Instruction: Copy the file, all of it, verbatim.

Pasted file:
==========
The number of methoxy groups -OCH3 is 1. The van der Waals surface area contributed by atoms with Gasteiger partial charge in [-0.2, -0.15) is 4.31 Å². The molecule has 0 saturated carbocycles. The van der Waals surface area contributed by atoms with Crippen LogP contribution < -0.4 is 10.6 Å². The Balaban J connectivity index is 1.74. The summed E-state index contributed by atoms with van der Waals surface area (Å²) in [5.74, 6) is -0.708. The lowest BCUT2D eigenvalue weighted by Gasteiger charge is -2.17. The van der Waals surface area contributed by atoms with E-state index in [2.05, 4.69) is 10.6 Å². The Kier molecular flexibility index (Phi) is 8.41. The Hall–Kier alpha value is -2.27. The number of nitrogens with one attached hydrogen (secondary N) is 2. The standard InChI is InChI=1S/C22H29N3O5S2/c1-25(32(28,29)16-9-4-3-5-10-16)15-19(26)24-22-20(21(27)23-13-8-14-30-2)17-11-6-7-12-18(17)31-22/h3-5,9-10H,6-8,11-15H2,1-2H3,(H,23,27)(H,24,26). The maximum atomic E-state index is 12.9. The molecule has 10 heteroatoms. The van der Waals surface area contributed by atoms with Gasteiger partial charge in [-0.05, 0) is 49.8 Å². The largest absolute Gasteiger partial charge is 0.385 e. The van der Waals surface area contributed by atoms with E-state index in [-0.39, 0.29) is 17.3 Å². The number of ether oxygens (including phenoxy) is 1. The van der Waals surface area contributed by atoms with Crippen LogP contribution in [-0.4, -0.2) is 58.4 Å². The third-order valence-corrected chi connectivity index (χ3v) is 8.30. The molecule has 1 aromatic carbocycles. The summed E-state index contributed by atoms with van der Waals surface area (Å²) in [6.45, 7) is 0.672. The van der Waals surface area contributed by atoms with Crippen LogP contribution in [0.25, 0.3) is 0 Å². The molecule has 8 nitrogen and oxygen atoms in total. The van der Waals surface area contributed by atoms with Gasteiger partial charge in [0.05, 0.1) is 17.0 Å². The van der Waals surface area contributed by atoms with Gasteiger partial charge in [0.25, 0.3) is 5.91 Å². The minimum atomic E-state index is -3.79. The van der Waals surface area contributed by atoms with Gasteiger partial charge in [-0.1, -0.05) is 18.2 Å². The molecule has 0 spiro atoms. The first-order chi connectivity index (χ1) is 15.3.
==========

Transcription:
The number of methoxy groups -OCH3 is 1. The van der Waals surface area contributed by atoms with Gasteiger partial charge in [-0.2, -0.15) is 4.31 Å². The molecule has 0 saturated carbocycles. The van der Waals surface area contributed by atoms with Crippen LogP contribution < -0.4 is 10.6 Å². The Balaban J connectivity index is 1.74. The summed E-state index contributed by atoms with van der Waals surface area (Å²) in [5.74, 6) is -0.708. The lowest BCUT2D eigenvalue weighted by Gasteiger charge is -2.17. The van der Waals surface area contributed by atoms with E-state index in [2.05, 4.69) is 10.6 Å². The Kier molecular flexibility index (Phi) is 8.41. The Hall–Kier alpha value is -2.27. The number of nitrogens with one attached hydrogen (secondary N) is 2. The standard InChI is InChI=1S/C22H29N3O5S2/c1-25(32(28,29)16-9-4-3-5-10-16)15-19(26)24-22-20(21(27)23-13-8-14-30-2)17-11-6-7-12-18(17)31-22/h3-5,9-10H,6-8,11-15H2,1-2H3,(H,23,27)(H,24,26). The maximum atomic E-state index is 12.9. The molecule has 10 heteroatoms. The van der Waals surface area contributed by atoms with Gasteiger partial charge in [-0.05, 0) is 49.8 Å². The largest absolute Gasteiger partial charge is 0.385 e. The van der Waals surface area contributed by atoms with E-state index in [-0.39, 0.29) is 17.3 Å². The number of ether oxygens (including phenoxy) is 1. The van der Waals surface area contributed by atoms with Crippen LogP contribution in [-0.4, -0.2) is 58.4 Å². The third-order valence-corrected chi connectivity index (χ3v) is 8.30. The molecule has 1 aromatic carbocycles. The summed E-state index contributed by atoms with van der Waals surface area (Å²) in [6.45, 7) is 0.672. The van der Waals surface area contributed by atoms with Crippen LogP contribution in [0.25, 0.3) is 0 Å². The molecule has 8 nitrogen and oxygen atoms in total. The van der Waals surface area contributed by atoms with Gasteiger partial charge in [0.05, 0.1) is 17.0 Å². The van der Waals surface area contributed by atoms with Gasteiger partial charge in [0.25, 0.3) is 5.91 Å². The minimum atomic E-state index is -3.79. The van der Waals surface area contributed by atoms with Gasteiger partial charge in [-0.1, -0.05) is 18.2 Å². The molecule has 0 spiro atoms. The first-order chi connectivity index (χ1) is 15.3.